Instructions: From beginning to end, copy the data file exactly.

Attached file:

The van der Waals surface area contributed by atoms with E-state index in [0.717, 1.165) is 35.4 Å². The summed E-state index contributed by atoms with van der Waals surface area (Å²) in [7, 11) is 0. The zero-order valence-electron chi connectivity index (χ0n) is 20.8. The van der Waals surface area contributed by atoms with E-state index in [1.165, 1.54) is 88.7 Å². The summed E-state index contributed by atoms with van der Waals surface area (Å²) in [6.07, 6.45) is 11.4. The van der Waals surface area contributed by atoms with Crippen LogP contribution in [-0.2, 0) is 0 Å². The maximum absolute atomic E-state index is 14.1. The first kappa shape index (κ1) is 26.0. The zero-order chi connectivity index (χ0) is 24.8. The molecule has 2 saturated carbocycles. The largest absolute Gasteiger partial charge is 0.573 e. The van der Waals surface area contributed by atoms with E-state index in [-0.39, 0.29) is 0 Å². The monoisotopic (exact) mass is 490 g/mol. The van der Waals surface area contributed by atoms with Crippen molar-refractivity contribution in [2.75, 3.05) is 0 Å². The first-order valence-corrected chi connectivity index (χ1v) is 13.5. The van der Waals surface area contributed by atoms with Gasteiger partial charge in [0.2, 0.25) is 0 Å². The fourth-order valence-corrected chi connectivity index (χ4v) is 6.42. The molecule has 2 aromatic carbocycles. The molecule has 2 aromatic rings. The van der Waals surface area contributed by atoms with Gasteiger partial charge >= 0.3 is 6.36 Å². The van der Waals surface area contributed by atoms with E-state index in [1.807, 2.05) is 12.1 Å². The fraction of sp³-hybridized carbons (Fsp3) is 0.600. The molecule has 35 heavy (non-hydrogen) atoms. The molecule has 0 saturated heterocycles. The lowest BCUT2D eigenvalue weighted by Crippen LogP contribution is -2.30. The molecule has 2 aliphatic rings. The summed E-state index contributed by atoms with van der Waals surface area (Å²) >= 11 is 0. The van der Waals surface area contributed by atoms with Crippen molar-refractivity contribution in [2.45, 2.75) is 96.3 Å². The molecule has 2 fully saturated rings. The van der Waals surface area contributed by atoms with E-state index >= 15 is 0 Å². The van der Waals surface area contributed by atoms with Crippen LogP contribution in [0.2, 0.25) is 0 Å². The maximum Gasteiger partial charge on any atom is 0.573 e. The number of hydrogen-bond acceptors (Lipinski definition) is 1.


The van der Waals surface area contributed by atoms with E-state index in [0.717, 1.165) is 35.4 Å². The summed E-state index contributed by atoms with van der Waals surface area (Å²) in [7, 11) is 0. The zero-order valence-electron chi connectivity index (χ0n) is 20.8. The van der Waals surface area contributed by atoms with E-state index in [1.165, 1.54) is 88.7 Å². The summed E-state index contributed by atoms with van der Waals surface area (Å²) in [6.07, 6.45) is 11.4. The van der Waals surface area contributed by atoms with Crippen LogP contribution in [-0.2, 0) is 0 Å². The maximum absolute atomic E-state index is 14.1. The first kappa shape index (κ1) is 26.0. The zero-order chi connectivity index (χ0) is 24.8. The molecule has 2 saturated carbocycles. The largest absolute Gasteiger partial charge is 0.573 e. The van der Waals surface area contributed by atoms with E-state index in [-0.39, 0.29) is 0 Å². The monoisotopic (exact) mass is 490 g/mol. The van der Waals surface area contributed by atoms with Crippen molar-refractivity contribution in [2.75, 3.05) is 0 Å². The first-order valence-corrected chi connectivity index (χ1v) is 13.5. The van der Waals surface area contributed by atoms with Gasteiger partial charge in [0.2, 0.25) is 0 Å². The fourth-order valence-corrected chi connectivity index (χ4v) is 6.42. The molecule has 2 aromatic carbocycles. The molecule has 2 aromatic rings. The van der Waals surface area contributed by atoms with Gasteiger partial charge >= 0.3 is 6.36 Å². The van der Waals surface area contributed by atoms with E-state index in [1.807, 2.05) is 12.1 Å². The fraction of sp³-hybridized carbons (Fsp3) is 0.600. The molecule has 35 heavy (non-hydrogen) atoms. The molecule has 0 saturated heterocycles. The lowest BCUT2D eigenvalue weighted by Crippen LogP contribution is -2.30. The molecule has 2 aliphatic rings. The summed E-state index contributed by atoms with van der Waals surface area (Å²) >= 11 is 0. The van der Waals surface area contributed by atoms with Crippen molar-refractivity contribution in [2.45, 2.75) is 96.3 Å². The molecule has 2 fully saturated rings. The van der Waals surface area contributed by atoms with E-state index >= 15 is 0 Å². The van der Waals surface area contributed by atoms with Crippen LogP contribution in [0.2, 0.25) is 0 Å². The maximum Gasteiger partial charge on any atom is 0.573 e. The number of hydrogen-bond acceptors (Lipinski definition) is 1.